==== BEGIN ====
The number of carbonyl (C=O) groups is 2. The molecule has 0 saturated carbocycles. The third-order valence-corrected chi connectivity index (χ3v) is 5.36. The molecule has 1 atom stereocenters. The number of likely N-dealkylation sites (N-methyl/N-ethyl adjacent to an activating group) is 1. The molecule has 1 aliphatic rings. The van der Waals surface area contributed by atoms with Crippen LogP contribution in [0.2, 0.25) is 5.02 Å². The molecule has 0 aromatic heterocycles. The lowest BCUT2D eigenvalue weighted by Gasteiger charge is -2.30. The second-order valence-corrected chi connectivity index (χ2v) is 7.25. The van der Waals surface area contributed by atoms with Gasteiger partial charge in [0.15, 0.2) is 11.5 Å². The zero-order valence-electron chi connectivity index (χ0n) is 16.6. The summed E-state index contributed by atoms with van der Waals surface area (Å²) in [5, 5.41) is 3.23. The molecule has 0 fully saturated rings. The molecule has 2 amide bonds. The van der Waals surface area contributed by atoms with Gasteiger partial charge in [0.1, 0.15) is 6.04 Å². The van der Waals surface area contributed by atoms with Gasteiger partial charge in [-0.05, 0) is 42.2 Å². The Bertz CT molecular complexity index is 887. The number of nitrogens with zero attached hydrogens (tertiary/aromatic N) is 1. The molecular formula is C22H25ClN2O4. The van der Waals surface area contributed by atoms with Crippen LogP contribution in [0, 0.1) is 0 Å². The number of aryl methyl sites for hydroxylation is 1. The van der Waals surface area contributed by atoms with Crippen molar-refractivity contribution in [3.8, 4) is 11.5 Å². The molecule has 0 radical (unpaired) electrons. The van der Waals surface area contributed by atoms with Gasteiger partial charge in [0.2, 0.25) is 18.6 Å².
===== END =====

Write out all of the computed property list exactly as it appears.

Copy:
The number of carbonyl (C=O) groups is 2. The molecule has 0 saturated carbocycles. The third-order valence-corrected chi connectivity index (χ3v) is 5.36. The molecule has 1 atom stereocenters. The number of likely N-dealkylation sites (N-methyl/N-ethyl adjacent to an activating group) is 1. The molecule has 1 aliphatic rings. The van der Waals surface area contributed by atoms with Crippen LogP contribution in [0.2, 0.25) is 5.02 Å². The molecule has 0 aromatic heterocycles. The lowest BCUT2D eigenvalue weighted by Gasteiger charge is -2.30. The second-order valence-corrected chi connectivity index (χ2v) is 7.25. The van der Waals surface area contributed by atoms with Gasteiger partial charge in [0.15, 0.2) is 11.5 Å². The zero-order valence-electron chi connectivity index (χ0n) is 16.6. The summed E-state index contributed by atoms with van der Waals surface area (Å²) in [5, 5.41) is 3.23. The molecule has 0 fully saturated rings. The molecule has 2 amide bonds. The van der Waals surface area contributed by atoms with Gasteiger partial charge in [0.1, 0.15) is 6.04 Å². The van der Waals surface area contributed by atoms with Gasteiger partial charge in [-0.05, 0) is 42.2 Å². The Bertz CT molecular complexity index is 887. The number of nitrogens with zero attached hydrogens (tertiary/aromatic N) is 1. The molecular formula is C22H25ClN2O4. The van der Waals surface area contributed by atoms with Crippen LogP contribution in [0, 0.1) is 0 Å². The number of aryl methyl sites for hydroxylation is 1. The van der Waals surface area contributed by atoms with Crippen molar-refractivity contribution in [3.8, 4) is 11.5 Å². The molecule has 0 radical (unpaired) electrons. The van der Waals surface area contributed by atoms with Gasteiger partial charge in [0.2, 0.25) is 18.6 Å².